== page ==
Dancing with Windmills



The WordPress.com team launched a new feature called #wordPrompt where they post a term each month to inspire content for your blog. This month’s word: green.

When it comes to motorcycle posts, I almost always lead with a picture, stories, and conclude with a route map. As to every rule, there is always an exception. That exception is the Montezuma Hills.

The rolling hills of the Bay Area quickly give way to California’s Central Valley. For a motorcyclist, this means long straightaways with little curvy relief. Except for Montezuma. No, not Montezuma’s revenge, but Montezuma’s blessing. Slightly northeast of Suisun Bay, the Montezuma Hills feel like an undiscovered curvy paradise – so close to home.

I want to quickly zoom in on the terrain view in Google Maps. Look at the tip of the beige block just north of the water. There’s hills there!

I was looking for one more good ride before elbow surgery at the Mayo Clinic. I’d been cooped up doing a rigid quarantine as I didn’t want to fly to Minnesota to be turned away due to Covid-19. I also enjoyed “one last ride” before the surgery just in case things didn’t work out as planned. 

It was early March so a stiff chill was all throughout the air. The BMW fired right up breaking the silence in the late afternoon air. Time was not on my side. A week ago, Homoto did a similar ride and included many roads in the Sacramento River Delta. The roads in the Delta aren’t great. The soil is both soft and moving. The pavement suffers a brutal fate by cracking, sliding, and leaving many pitfalls for the motorcycle rider.

Once crossing Highway 160, the pavement and the scenery get significantly better. However, today I was coming from the west. Interstate 680 Gave Way to Interstate 80, and soon after, I found my way heading east on Highway 12. I had ridden through the wine country and in the Eastern and in the eastern Central Valley. I’d seen this exit hundreds of times, leaving the Bay Area.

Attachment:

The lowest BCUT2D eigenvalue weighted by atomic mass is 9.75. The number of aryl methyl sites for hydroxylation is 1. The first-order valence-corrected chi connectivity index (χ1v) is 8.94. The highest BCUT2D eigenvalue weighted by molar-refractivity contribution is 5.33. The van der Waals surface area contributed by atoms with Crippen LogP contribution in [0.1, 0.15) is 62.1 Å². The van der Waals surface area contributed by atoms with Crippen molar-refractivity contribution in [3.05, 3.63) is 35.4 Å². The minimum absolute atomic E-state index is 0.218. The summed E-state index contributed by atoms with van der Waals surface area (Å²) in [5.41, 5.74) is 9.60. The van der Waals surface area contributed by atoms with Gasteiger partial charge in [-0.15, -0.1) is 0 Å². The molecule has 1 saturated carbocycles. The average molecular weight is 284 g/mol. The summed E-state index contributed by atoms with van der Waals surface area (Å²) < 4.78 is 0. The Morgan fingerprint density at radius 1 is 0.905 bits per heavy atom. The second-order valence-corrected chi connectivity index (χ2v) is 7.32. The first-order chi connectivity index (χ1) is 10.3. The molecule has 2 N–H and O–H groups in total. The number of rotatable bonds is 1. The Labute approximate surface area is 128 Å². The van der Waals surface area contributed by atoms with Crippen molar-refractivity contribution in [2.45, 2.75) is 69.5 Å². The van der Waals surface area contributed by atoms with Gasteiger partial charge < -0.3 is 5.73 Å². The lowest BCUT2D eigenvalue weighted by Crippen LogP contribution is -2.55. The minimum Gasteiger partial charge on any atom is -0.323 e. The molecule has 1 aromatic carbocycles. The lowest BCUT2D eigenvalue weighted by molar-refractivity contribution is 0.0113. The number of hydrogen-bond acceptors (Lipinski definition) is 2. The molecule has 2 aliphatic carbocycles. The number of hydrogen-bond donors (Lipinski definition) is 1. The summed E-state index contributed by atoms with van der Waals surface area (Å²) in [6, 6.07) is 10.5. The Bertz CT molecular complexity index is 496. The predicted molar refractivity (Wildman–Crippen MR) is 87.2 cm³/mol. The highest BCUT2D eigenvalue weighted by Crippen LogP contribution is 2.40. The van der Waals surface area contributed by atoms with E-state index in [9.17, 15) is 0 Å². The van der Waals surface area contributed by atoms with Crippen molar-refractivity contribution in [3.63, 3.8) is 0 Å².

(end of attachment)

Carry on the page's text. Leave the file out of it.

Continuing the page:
Suisun City and Rio Vista are known to be destination cities (much like the town I’m from), so I’ve never ventured off that way. After a lazy couple of miles down Highway 12, the countryside came alive. This section of the roadway was populated with windmills. The wind is usually difficult for motorcyclists, but seeing the windmills spinning as I road by was fantastic. Early March means late winter here in the bay area, so the hillsides were covered in fresh, green grass.

The one downside is that the ride was far too short and, ironically, right on time. I found myself in Rio Vista exactly as the sun was going down. The small, sleepy valley town reminded me of Robert. He, Randy, and I had one of our last memories there. We did a similar ride in Rio Vista (see: Tot Weerziens Robert). It was bittersweet riding through missing my friend but knowing how much he contributed to my motorcycling journey.

This part of the ride was the southern end of the Sacramento River Delta. The road squiggled through the night air down to the Antioch Bridge. The Antioch Bridge is unlike any of the other state owned bridges. It’s a two lane crossing with a steep climb and an equally steep fall. Fortunately, it wasn’t windy at this time in the evening – but Lord was I cold.

Highway four is one of the fastest running highways here in the Bay Area and tonight didn’t disappoint. I will just leave it there. 🙂



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